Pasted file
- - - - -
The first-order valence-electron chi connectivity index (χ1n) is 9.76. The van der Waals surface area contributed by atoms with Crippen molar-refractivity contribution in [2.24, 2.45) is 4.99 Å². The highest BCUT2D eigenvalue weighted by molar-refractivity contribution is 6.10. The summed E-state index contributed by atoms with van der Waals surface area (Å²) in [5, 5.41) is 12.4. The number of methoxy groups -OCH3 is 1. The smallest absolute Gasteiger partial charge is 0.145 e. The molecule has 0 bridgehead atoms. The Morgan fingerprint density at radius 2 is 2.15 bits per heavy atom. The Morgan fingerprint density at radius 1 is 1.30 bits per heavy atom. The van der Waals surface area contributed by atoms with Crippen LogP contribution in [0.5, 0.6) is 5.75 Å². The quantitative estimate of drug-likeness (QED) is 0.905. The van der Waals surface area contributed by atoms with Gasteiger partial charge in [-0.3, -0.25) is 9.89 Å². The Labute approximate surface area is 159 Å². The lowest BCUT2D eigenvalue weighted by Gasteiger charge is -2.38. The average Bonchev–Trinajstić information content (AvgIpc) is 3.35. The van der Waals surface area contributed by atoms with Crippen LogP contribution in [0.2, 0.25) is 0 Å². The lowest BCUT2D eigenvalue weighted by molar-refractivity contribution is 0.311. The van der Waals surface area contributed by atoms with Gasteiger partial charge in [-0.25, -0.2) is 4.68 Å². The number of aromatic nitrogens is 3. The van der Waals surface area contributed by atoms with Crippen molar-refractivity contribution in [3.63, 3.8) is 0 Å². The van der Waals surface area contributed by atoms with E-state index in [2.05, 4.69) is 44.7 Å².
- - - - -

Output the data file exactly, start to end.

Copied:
The first-order valence-electron chi connectivity index (χ1n) is 9.76. The van der Waals surface area contributed by atoms with Crippen molar-refractivity contribution in [2.24, 2.45) is 4.99 Å². The highest BCUT2D eigenvalue weighted by molar-refractivity contribution is 6.10. The summed E-state index contributed by atoms with van der Waals surface area (Å²) in [5, 5.41) is 12.4. The number of methoxy groups -OCH3 is 1. The smallest absolute Gasteiger partial charge is 0.145 e. The molecule has 0 bridgehead atoms. The Morgan fingerprint density at radius 2 is 2.15 bits per heavy atom. The Morgan fingerprint density at radius 1 is 1.30 bits per heavy atom. The van der Waals surface area contributed by atoms with Crippen LogP contribution in [0.5, 0.6) is 5.75 Å². The quantitative estimate of drug-likeness (QED) is 0.905. The van der Waals surface area contributed by atoms with Gasteiger partial charge in [-0.3, -0.25) is 9.89 Å². The Labute approximate surface area is 159 Å². The lowest BCUT2D eigenvalue weighted by Gasteiger charge is -2.38. The average Bonchev–Trinajstić information content (AvgIpc) is 3.35. The van der Waals surface area contributed by atoms with Crippen LogP contribution in [0.2, 0.25) is 0 Å². The lowest BCUT2D eigenvalue weighted by molar-refractivity contribution is 0.311. The van der Waals surface area contributed by atoms with Gasteiger partial charge in [-0.25, -0.2) is 4.68 Å². The number of aromatic nitrogens is 3. The van der Waals surface area contributed by atoms with Crippen molar-refractivity contribution in [3.63, 3.8) is 0 Å². The van der Waals surface area contributed by atoms with E-state index in [2.05, 4.69) is 44.7 Å².